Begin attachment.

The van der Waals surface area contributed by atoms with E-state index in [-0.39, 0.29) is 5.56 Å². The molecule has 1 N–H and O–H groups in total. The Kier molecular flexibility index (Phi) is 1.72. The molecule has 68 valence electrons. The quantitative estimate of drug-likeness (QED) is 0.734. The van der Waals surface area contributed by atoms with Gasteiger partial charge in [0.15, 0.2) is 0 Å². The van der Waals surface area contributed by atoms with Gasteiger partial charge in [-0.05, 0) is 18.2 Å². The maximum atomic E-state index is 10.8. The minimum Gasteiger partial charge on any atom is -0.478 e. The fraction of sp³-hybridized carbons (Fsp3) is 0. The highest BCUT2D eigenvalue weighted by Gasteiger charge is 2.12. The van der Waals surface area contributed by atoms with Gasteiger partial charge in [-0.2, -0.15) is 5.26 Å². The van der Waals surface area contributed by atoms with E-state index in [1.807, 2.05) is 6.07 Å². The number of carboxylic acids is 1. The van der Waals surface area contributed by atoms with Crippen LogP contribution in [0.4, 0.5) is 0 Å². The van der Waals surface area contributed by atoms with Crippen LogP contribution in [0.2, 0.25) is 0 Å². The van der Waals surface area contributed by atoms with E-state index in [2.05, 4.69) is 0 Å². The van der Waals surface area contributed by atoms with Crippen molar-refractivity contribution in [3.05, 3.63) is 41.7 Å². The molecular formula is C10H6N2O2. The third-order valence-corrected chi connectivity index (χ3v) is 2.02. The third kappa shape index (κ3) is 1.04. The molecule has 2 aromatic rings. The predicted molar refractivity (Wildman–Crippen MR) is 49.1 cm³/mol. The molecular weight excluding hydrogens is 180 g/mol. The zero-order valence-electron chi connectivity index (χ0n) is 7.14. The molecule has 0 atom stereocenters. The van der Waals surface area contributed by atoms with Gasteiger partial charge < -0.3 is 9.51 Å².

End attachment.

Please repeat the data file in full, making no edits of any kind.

The van der Waals surface area contributed by atoms with E-state index in [-0.39, 0.29) is 5.56 Å². The molecule has 1 N–H and O–H groups in total. The Kier molecular flexibility index (Phi) is 1.72. The molecule has 68 valence electrons. The quantitative estimate of drug-likeness (QED) is 0.734. The van der Waals surface area contributed by atoms with Gasteiger partial charge in [0.15, 0.2) is 0 Å². The van der Waals surface area contributed by atoms with Gasteiger partial charge in [-0.05, 0) is 18.2 Å². The maximum atomic E-state index is 10.8. The minimum Gasteiger partial charge on any atom is -0.478 e. The fraction of sp³-hybridized carbons (Fsp3) is 0. The highest BCUT2D eigenvalue weighted by Gasteiger charge is 2.12. The van der Waals surface area contributed by atoms with Gasteiger partial charge in [-0.2, -0.15) is 5.26 Å². The van der Waals surface area contributed by atoms with E-state index in [1.807, 2.05) is 6.07 Å². The number of carboxylic acids is 1. The van der Waals surface area contributed by atoms with Crippen LogP contribution in [0.4, 0.5) is 0 Å². The van der Waals surface area contributed by atoms with Crippen LogP contribution in [0.2, 0.25) is 0 Å². The van der Waals surface area contributed by atoms with E-state index in [2.05, 4.69) is 0 Å². The van der Waals surface area contributed by atoms with Crippen molar-refractivity contribution in [3.05, 3.63) is 41.7 Å². The molecular formula is C10H6N2O2. The third-order valence-corrected chi connectivity index (χ3v) is 2.02. The third kappa shape index (κ3) is 1.04. The molecule has 2 aromatic rings. The predicted molar refractivity (Wildman–Crippen MR) is 49.1 cm³/mol. The molecular weight excluding hydrogens is 180 g/mol. The zero-order valence-electron chi connectivity index (χ0n) is 7.14. The molecule has 0 atom stereocenters. The van der Waals surface area contributed by atoms with Gasteiger partial charge < -0.3 is 9.51 Å².